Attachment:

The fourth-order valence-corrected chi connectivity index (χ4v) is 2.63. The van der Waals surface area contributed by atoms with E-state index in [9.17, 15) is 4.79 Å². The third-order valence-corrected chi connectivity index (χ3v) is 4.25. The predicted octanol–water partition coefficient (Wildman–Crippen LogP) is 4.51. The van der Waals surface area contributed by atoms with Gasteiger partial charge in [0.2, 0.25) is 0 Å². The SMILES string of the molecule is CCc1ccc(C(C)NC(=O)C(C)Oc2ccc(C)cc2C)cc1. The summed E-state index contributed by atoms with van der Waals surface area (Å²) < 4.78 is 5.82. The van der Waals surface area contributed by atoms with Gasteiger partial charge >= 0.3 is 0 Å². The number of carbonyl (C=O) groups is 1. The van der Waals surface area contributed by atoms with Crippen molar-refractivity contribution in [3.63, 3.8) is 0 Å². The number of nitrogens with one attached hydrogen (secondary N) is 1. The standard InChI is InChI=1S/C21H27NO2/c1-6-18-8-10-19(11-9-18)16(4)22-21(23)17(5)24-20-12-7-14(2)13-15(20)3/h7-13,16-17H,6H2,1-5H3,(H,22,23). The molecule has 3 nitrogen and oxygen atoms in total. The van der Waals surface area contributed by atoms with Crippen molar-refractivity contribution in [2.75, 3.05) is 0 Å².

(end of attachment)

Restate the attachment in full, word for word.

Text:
The fourth-order valence-corrected chi connectivity index (χ4v) is 2.63. The van der Waals surface area contributed by atoms with E-state index in [9.17, 15) is 4.79 Å². The third-order valence-corrected chi connectivity index (χ3v) is 4.25. The predicted octanol–water partition coefficient (Wildman–Crippen LogP) is 4.51. The van der Waals surface area contributed by atoms with Gasteiger partial charge in [0.2, 0.25) is 0 Å². The SMILES string of the molecule is CCc1ccc(C(C)NC(=O)C(C)Oc2ccc(C)cc2C)cc1. The summed E-state index contributed by atoms with van der Waals surface area (Å²) < 4.78 is 5.82. The van der Waals surface area contributed by atoms with Gasteiger partial charge >= 0.3 is 0 Å². The number of carbonyl (C=O) groups is 1. The van der Waals surface area contributed by atoms with Crippen molar-refractivity contribution in [3.63, 3.8) is 0 Å². The number of nitrogens with one attached hydrogen (secondary N) is 1. The standard InChI is InChI=1S/C21H27NO2/c1-6-18-8-10-19(11-9-18)16(4)22-21(23)17(5)24-20-12-7-14(2)13-15(20)3/h7-13,16-17H,6H2,1-5H3,(H,22,23). The molecule has 3 nitrogen and oxygen atoms in total. The van der Waals surface area contributed by atoms with Crippen molar-refractivity contribution in [2.75, 3.05) is 0 Å².